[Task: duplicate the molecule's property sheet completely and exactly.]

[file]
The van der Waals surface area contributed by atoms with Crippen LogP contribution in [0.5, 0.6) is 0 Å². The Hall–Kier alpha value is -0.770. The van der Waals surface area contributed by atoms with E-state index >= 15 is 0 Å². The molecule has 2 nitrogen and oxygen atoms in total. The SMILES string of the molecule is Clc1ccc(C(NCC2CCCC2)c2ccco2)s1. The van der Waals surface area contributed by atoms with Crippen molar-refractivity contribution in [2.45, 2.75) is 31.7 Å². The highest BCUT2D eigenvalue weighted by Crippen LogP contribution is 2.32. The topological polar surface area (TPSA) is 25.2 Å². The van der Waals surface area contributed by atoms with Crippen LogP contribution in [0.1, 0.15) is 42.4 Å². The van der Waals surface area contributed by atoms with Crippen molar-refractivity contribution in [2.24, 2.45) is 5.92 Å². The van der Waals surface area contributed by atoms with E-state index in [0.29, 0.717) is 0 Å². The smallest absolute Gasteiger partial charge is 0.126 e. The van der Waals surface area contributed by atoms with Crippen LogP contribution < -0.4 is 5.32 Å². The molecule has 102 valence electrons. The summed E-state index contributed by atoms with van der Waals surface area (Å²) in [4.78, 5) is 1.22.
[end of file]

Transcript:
The van der Waals surface area contributed by atoms with Crippen LogP contribution in [0.5, 0.6) is 0 Å². The Hall–Kier alpha value is -0.770. The van der Waals surface area contributed by atoms with E-state index >= 15 is 0 Å². The molecule has 2 nitrogen and oxygen atoms in total. The SMILES string of the molecule is Clc1ccc(C(NCC2CCCC2)c2ccco2)s1. The van der Waals surface area contributed by atoms with Crippen molar-refractivity contribution in [2.45, 2.75) is 31.7 Å². The highest BCUT2D eigenvalue weighted by Crippen LogP contribution is 2.32. The topological polar surface area (TPSA) is 25.2 Å². The van der Waals surface area contributed by atoms with Crippen LogP contribution in [0.1, 0.15) is 42.4 Å². The van der Waals surface area contributed by atoms with Crippen molar-refractivity contribution in [2.24, 2.45) is 5.92 Å². The van der Waals surface area contributed by atoms with E-state index in [0.29, 0.717) is 0 Å². The smallest absolute Gasteiger partial charge is 0.126 e. The van der Waals surface area contributed by atoms with Crippen LogP contribution < -0.4 is 5.32 Å². The molecule has 102 valence electrons. The summed E-state index contributed by atoms with van der Waals surface area (Å²) in [4.78, 5) is 1.22.